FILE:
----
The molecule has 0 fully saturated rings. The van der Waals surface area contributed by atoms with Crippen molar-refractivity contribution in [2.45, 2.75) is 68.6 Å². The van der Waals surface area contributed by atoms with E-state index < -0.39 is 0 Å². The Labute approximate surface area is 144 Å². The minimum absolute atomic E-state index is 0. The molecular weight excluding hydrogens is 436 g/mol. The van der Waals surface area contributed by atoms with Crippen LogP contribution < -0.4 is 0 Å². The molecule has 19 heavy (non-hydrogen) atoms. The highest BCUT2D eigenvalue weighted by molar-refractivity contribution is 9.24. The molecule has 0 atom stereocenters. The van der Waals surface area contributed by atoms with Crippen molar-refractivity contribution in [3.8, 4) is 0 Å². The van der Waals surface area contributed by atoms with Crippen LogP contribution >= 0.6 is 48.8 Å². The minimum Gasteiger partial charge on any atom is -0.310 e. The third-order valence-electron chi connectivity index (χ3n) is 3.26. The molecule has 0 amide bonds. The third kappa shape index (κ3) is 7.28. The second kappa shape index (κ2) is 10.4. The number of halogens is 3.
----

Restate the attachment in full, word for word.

The molecule has 0 fully saturated rings. The van der Waals surface area contributed by atoms with Crippen molar-refractivity contribution in [2.45, 2.75) is 68.6 Å². The van der Waals surface area contributed by atoms with E-state index < -0.39 is 0 Å². The Labute approximate surface area is 144 Å². The minimum absolute atomic E-state index is 0. The molecular weight excluding hydrogens is 436 g/mol. The van der Waals surface area contributed by atoms with Crippen LogP contribution < -0.4 is 0 Å². The molecule has 19 heavy (non-hydrogen) atoms. The highest BCUT2D eigenvalue weighted by molar-refractivity contribution is 9.24. The molecule has 0 atom stereocenters. The van der Waals surface area contributed by atoms with Crippen molar-refractivity contribution in [3.8, 4) is 0 Å². The van der Waals surface area contributed by atoms with Crippen LogP contribution >= 0.6 is 48.8 Å². The minimum Gasteiger partial charge on any atom is -0.310 e. The third-order valence-electron chi connectivity index (χ3n) is 3.26. The molecule has 0 amide bonds. The third kappa shape index (κ3) is 7.28. The second kappa shape index (κ2) is 10.4. The number of halogens is 3.